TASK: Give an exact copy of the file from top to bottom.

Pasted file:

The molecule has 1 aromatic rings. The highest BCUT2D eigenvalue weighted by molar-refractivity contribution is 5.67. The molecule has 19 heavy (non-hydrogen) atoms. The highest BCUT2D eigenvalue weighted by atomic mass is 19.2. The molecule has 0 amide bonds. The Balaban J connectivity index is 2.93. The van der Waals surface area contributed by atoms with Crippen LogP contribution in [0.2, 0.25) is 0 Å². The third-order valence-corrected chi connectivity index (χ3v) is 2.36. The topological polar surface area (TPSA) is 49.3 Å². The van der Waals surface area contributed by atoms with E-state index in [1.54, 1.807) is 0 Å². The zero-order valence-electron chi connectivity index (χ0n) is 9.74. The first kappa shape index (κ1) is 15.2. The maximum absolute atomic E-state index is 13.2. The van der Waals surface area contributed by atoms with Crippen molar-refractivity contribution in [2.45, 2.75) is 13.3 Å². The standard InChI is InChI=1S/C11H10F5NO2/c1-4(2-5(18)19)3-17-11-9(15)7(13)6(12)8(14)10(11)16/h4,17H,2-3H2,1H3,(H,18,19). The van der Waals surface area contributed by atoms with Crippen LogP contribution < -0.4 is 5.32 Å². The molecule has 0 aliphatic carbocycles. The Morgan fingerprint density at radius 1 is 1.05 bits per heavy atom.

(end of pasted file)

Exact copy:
The molecule has 1 aromatic rings. The highest BCUT2D eigenvalue weighted by molar-refractivity contribution is 5.67. The molecule has 19 heavy (non-hydrogen) atoms. The highest BCUT2D eigenvalue weighted by atomic mass is 19.2. The molecule has 0 amide bonds. The Balaban J connectivity index is 2.93. The van der Waals surface area contributed by atoms with Crippen LogP contribution in [0.2, 0.25) is 0 Å². The third-order valence-corrected chi connectivity index (χ3v) is 2.36. The topological polar surface area (TPSA) is 49.3 Å². The van der Waals surface area contributed by atoms with E-state index in [1.54, 1.807) is 0 Å². The zero-order valence-electron chi connectivity index (χ0n) is 9.74. The first kappa shape index (κ1) is 15.2. The maximum absolute atomic E-state index is 13.2. The van der Waals surface area contributed by atoms with Crippen molar-refractivity contribution in [2.45, 2.75) is 13.3 Å². The standard InChI is InChI=1S/C11H10F5NO2/c1-4(2-5(18)19)3-17-11-9(15)7(13)6(12)8(14)10(11)16/h4,17H,2-3H2,1H3,(H,18,19). The van der Waals surface area contributed by atoms with Crippen LogP contribution < -0.4 is 5.32 Å². The molecule has 0 aliphatic carbocycles. The Morgan fingerprint density at radius 1 is 1.05 bits per heavy atom.